Wouldn't he profit more if he could sell the 5 core processors all at $600 and make a separate 2 core processor for the price of $200 and sell it for $400?

    Well if they're going to rent it (as some of TFA said), it would make sense but if they're not, then it would be a profit not maximized.
    • Re:Why? (Score:5, Insightful)

      by Anne Thwacks (531696) on Tuesday January 15, 2008 @05:49AM (#22048128)
      Because in reality, it costs $4.99 to make the chip, and $10,000,000 to design it.

      The cost of designing one core is the same as the cost of designing 10 or 100 cores, because copy and paste was invented several years ago. The cost of adding a core to the design is about 1%.

      There might be a case for powering down unused processors to save energy, and there is a case for selling cheaper processors with reduced core counts where some cores don't work, but there is no case for disabling working processeors for economic reasons.

      Sun's Niagra technology differs, cos it has "virtual cores" which gives you more virtual cores but slower. Its very good if you multi-thread (run apache) and p*ss- poor if you dont (run Windows).

      • Re:Why? (Score:5, Funny)

        by Alsee (515537) on Tuesday January 15, 2008 @07:40AM (#22048566) Homepage
        The cost of designing one core is the same as the cost of designing 10 or 100 cores, because copy and paste was invented several years ago.

        Copy-pasting a hundred cores will cost almost ten times as much as copy-pasting 10 cores because you have to pay the patent holder who invented copy-paste.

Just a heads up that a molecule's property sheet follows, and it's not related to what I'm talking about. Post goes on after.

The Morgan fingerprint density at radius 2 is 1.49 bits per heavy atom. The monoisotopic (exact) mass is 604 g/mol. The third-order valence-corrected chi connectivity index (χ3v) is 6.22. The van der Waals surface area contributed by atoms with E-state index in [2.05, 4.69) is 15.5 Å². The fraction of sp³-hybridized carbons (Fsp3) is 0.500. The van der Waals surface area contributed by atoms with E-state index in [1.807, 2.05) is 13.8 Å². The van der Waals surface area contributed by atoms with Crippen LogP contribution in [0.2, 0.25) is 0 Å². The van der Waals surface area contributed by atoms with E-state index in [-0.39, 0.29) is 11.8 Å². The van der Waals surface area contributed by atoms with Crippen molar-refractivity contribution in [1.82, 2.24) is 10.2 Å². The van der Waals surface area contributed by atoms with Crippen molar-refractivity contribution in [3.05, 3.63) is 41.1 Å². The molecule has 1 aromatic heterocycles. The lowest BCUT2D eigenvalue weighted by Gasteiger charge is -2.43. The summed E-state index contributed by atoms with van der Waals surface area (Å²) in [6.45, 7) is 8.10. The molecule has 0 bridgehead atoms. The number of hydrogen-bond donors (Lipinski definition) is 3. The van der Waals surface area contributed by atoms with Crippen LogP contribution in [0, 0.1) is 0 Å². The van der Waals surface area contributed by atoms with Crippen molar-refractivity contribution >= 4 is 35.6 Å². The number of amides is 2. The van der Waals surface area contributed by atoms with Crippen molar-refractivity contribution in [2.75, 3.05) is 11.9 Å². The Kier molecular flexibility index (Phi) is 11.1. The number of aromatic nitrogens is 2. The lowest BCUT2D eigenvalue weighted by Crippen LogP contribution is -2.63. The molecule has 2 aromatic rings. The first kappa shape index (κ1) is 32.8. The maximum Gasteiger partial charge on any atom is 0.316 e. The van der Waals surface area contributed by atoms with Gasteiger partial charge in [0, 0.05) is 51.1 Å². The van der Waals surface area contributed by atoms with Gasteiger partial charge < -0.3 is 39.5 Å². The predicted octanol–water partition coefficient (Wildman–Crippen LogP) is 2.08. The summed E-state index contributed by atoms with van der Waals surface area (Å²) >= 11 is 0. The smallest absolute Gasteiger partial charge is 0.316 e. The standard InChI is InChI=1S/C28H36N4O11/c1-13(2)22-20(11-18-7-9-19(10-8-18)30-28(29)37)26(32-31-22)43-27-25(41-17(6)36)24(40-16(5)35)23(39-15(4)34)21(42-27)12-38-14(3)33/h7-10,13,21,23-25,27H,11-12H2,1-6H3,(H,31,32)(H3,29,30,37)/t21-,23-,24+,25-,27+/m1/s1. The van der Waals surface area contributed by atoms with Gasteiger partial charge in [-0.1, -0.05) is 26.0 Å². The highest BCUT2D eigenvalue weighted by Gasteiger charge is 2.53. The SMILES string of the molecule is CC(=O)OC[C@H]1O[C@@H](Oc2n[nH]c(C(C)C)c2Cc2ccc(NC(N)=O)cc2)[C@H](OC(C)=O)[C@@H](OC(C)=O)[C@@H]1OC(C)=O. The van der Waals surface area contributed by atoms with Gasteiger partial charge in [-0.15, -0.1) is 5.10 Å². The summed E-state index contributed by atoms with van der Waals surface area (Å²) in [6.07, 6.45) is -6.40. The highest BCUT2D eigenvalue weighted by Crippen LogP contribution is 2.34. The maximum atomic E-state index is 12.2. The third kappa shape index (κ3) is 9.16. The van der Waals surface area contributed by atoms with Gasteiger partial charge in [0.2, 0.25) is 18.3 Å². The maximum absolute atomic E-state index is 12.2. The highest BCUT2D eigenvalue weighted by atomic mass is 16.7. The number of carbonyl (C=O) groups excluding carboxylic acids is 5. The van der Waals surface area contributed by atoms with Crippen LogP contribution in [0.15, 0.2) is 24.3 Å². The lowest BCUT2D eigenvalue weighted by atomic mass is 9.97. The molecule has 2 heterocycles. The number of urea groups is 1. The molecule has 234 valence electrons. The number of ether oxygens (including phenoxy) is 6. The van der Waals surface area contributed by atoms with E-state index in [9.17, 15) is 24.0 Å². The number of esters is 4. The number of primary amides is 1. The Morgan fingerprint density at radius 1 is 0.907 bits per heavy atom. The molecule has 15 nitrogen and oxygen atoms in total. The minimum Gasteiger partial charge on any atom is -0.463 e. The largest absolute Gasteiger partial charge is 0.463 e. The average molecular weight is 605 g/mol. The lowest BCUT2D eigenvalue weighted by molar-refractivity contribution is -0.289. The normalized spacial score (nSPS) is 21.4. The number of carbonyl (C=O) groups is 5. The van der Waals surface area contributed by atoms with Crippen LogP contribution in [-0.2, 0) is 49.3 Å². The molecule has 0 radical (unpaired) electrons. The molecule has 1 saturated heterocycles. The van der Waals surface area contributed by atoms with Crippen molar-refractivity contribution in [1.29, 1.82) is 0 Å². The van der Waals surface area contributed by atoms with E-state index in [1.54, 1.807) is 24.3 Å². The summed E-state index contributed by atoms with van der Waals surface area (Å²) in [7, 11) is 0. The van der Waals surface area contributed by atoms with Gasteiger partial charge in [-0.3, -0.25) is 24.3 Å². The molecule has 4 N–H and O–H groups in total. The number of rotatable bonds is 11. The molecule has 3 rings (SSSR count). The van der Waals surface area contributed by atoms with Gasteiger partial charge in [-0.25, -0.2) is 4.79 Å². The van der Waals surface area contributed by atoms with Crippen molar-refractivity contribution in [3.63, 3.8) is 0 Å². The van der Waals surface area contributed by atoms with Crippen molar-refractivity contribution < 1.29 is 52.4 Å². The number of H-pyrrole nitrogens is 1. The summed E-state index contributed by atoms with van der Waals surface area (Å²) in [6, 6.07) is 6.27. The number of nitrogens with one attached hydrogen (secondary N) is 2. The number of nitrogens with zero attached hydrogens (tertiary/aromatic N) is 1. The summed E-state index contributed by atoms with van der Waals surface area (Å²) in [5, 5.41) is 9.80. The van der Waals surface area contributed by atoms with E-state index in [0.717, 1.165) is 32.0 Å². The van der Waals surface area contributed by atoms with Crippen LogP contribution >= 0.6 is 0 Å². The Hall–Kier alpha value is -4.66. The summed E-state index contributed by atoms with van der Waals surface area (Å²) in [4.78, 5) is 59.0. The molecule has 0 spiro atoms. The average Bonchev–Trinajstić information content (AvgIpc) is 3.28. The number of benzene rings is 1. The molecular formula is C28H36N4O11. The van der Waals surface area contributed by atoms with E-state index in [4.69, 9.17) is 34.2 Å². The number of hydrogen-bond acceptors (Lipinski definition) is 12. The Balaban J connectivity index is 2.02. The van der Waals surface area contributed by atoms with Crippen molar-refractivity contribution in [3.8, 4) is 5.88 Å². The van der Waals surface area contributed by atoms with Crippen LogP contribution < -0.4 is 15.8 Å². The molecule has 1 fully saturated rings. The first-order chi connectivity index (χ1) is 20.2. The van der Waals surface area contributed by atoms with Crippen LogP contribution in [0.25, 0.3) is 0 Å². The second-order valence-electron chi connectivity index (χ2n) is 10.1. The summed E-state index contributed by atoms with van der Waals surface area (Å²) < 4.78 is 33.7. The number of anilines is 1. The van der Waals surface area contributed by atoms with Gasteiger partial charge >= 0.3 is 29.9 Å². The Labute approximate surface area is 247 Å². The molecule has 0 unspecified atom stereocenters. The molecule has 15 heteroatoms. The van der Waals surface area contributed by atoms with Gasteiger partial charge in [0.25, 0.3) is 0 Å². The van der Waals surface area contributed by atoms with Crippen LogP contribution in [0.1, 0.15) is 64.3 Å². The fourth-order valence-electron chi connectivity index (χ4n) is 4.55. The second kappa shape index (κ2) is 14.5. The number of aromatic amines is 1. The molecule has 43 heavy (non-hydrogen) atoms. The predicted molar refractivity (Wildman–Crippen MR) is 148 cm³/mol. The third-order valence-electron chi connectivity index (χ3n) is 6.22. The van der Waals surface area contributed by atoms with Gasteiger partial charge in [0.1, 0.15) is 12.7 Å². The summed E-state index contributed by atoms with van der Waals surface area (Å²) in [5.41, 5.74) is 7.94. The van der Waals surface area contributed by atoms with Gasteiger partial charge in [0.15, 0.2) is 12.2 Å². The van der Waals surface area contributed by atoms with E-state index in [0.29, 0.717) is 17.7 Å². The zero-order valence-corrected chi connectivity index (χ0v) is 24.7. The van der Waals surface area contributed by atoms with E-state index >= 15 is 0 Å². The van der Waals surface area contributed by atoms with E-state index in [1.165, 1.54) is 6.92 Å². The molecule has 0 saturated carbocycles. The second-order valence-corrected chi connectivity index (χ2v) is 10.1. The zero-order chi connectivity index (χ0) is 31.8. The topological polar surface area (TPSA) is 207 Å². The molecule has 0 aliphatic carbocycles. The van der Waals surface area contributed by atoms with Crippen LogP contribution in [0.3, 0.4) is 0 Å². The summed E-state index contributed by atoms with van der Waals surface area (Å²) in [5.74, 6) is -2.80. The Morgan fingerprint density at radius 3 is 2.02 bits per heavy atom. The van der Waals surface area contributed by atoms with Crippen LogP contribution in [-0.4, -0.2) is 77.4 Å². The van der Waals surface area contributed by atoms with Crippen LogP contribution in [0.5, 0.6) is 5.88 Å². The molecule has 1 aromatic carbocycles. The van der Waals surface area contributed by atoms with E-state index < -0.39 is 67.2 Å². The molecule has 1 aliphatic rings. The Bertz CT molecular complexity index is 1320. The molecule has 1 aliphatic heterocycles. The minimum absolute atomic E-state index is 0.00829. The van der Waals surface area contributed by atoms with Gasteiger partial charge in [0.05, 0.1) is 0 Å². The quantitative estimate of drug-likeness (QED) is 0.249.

-
      • by mblase (200735)
        Sun's Niagra technology differs, cos it has "virtual cores" which gives you more virtual cores but slower.

        Thanks, that cleared it up completely for me.
    • by rm999 (775449)
      "Wouldn't he profit more if he could sell the 5 core processors all at $600 and make a separate 2 core processor for the price of $200 and sell it for $400?"

      Economy of scale says not necessarily. If you can build a factory that only builds one product, you can make it incredibly efficient. One possibility under this plan would be to intelligently disable cores. For example, let's say there is some failure rate in each core. The chips with high failure rates can have the failed cores disabled, and the compan
  • by SmallFurryCreature (593017) on Tuesday January 15, 2008 @05:26AM (#22048002) Journal

    In theory it makes sense and some of you might point at mainframes as an example. However that would like comparing cars to trucks (real trucks not big cars), they are both vehicles and a company might use both but their usage is totally different.

    PC's just ain't upgraded, either they are good enough or they are replaced. I love building my own computer but am not as crazy as to replace the CPU whenever a new clockspeed comes out and this means that even a self-builder will often have to bite the bullet and just replace everything.

    Be honest, how often in business do you upgrade your desktops by replacing the CPU?

    We can test this easily, in the era of the P3 a lot of office systems were DUAL ready, so that when your needs increased you could ad another P3 and have lots more power. How many of you did that with a P3 that had been in the office for more then a year?